“In the meantime, the state’s in jeopardy, the community in Gary is in jeopardy, employees are in jeopardy because we’ve got a project we have to deal with, and dealing with it in the midst of this chaos makes me very uncomfortable,” Williams said.
Spectacle Entertainment said in a statement it hoped for a quick resolution and that the new Gary casino could “proceed as planned with minimal delay.”
The commission suspended Keeler’s casino license in September after he was indicted on federal charges and on Wednesday gave him until Jan. 15 to sell all his interest in Spectacle.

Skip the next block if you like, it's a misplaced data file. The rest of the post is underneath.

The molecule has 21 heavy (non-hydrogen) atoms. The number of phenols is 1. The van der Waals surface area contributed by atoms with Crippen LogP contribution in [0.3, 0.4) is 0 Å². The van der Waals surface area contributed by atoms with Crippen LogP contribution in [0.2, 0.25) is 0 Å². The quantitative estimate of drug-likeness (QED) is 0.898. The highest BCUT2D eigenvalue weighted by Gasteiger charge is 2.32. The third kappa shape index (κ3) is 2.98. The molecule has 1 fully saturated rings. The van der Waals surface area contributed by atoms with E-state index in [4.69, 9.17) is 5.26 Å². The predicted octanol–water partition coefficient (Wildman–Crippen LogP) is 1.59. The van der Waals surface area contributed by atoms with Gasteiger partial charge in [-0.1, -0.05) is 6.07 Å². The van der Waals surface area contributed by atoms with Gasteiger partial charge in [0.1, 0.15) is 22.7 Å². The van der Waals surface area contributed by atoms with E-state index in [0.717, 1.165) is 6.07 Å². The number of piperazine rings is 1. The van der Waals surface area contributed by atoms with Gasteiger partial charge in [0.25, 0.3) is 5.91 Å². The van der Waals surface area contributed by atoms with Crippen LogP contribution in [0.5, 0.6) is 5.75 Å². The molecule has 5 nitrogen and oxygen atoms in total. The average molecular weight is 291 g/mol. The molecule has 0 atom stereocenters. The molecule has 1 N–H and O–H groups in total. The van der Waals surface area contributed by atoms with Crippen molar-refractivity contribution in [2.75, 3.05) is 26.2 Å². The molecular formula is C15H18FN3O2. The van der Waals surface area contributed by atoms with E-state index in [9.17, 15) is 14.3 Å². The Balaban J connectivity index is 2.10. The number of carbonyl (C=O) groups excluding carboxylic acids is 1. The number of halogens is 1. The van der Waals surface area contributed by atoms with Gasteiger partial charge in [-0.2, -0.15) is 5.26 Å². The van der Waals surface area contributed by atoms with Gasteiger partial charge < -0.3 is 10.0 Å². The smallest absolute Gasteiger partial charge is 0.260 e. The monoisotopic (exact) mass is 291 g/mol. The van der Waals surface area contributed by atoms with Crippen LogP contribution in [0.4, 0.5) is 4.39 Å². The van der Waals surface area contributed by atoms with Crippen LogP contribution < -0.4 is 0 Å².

Ratcliff and Keeler, a lawyer who was a Republican legislator for 16 years in the 1980s and 90s, have been active lobbyists in the Indiana Legislature for many years on casino matters. They pushed lawmakers in 2019 to allow the Gary casino’s move from along Lake Michigan to a more lucrative location next to Interstate 80/94 in Gary. Republican Gov. Eric Holcomb faced a state ethics review last year of his dealings with Ratcliff.
Ratcliff and Keeler were leaders of the former Centaur Gaming and among those who formed Spectacle after selling Centaur’s horse track casinos in Anderson and Shelbyville to Las Vegas-based Caesars Entertainment Corp. in 2018 for $1.7 billion.